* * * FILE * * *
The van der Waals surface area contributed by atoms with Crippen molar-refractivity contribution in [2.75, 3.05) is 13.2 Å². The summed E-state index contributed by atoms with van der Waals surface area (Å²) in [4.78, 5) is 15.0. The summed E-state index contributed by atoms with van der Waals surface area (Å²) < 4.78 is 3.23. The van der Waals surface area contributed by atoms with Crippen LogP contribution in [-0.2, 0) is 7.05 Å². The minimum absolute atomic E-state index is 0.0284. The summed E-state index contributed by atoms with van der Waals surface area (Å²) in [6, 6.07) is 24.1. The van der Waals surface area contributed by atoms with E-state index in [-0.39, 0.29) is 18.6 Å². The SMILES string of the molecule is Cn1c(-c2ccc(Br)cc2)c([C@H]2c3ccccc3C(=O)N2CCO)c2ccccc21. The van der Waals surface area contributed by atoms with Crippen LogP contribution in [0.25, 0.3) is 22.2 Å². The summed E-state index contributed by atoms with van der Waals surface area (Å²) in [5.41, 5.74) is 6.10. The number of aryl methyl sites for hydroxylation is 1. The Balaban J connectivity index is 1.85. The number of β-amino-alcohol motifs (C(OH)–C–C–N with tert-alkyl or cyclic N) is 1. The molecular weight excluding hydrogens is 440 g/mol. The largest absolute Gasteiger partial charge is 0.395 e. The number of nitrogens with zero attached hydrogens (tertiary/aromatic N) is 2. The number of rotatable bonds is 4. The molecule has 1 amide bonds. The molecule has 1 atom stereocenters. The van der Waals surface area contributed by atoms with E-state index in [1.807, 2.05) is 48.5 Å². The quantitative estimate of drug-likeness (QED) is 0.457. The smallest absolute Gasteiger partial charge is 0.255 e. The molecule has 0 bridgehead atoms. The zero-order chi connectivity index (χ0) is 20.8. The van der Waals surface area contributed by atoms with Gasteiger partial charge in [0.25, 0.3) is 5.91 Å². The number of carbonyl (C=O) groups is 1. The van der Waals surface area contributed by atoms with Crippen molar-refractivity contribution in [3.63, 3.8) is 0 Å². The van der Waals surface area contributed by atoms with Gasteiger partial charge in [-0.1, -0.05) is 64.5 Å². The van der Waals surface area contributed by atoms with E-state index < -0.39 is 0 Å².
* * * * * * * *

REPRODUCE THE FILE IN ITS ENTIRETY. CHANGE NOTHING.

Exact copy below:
The van der Waals surface area contributed by atoms with Crippen molar-refractivity contribution in [2.75, 3.05) is 13.2 Å². The summed E-state index contributed by atoms with van der Waals surface area (Å²) in [4.78, 5) is 15.0. The summed E-state index contributed by atoms with van der Waals surface area (Å²) < 4.78 is 3.23. The van der Waals surface area contributed by atoms with Crippen LogP contribution in [-0.2, 0) is 7.05 Å². The minimum absolute atomic E-state index is 0.0284. The summed E-state index contributed by atoms with van der Waals surface area (Å²) in [6, 6.07) is 24.1. The van der Waals surface area contributed by atoms with E-state index in [-0.39, 0.29) is 18.6 Å². The SMILES string of the molecule is Cn1c(-c2ccc(Br)cc2)c([C@H]2c3ccccc3C(=O)N2CCO)c2ccccc21. The van der Waals surface area contributed by atoms with Crippen LogP contribution in [0.25, 0.3) is 22.2 Å². The summed E-state index contributed by atoms with van der Waals surface area (Å²) in [5.41, 5.74) is 6.10. The number of aryl methyl sites for hydroxylation is 1. The Balaban J connectivity index is 1.85. The number of β-amino-alcohol motifs (C(OH)–C–C–N with tert-alkyl or cyclic N) is 1. The molecular weight excluding hydrogens is 440 g/mol. The largest absolute Gasteiger partial charge is 0.395 e. The number of nitrogens with zero attached hydrogens (tertiary/aromatic N) is 2. The number of rotatable bonds is 4. The molecule has 1 amide bonds. The molecule has 1 atom stereocenters. The van der Waals surface area contributed by atoms with E-state index in [1.807, 2.05) is 48.5 Å². The quantitative estimate of drug-likeness (QED) is 0.457. The smallest absolute Gasteiger partial charge is 0.255 e. The molecule has 0 bridgehead atoms. The zero-order chi connectivity index (χ0) is 20.8. The van der Waals surface area contributed by atoms with Gasteiger partial charge in [0.25, 0.3) is 5.91 Å². The number of carbonyl (C=O) groups is 1. The van der Waals surface area contributed by atoms with Crippen molar-refractivity contribution in [3.63, 3.8) is 0 Å². The van der Waals surface area contributed by atoms with Gasteiger partial charge in [-0.1, -0.05) is 64.5 Å². The van der Waals surface area contributed by atoms with E-state index < -0.39 is 0 Å².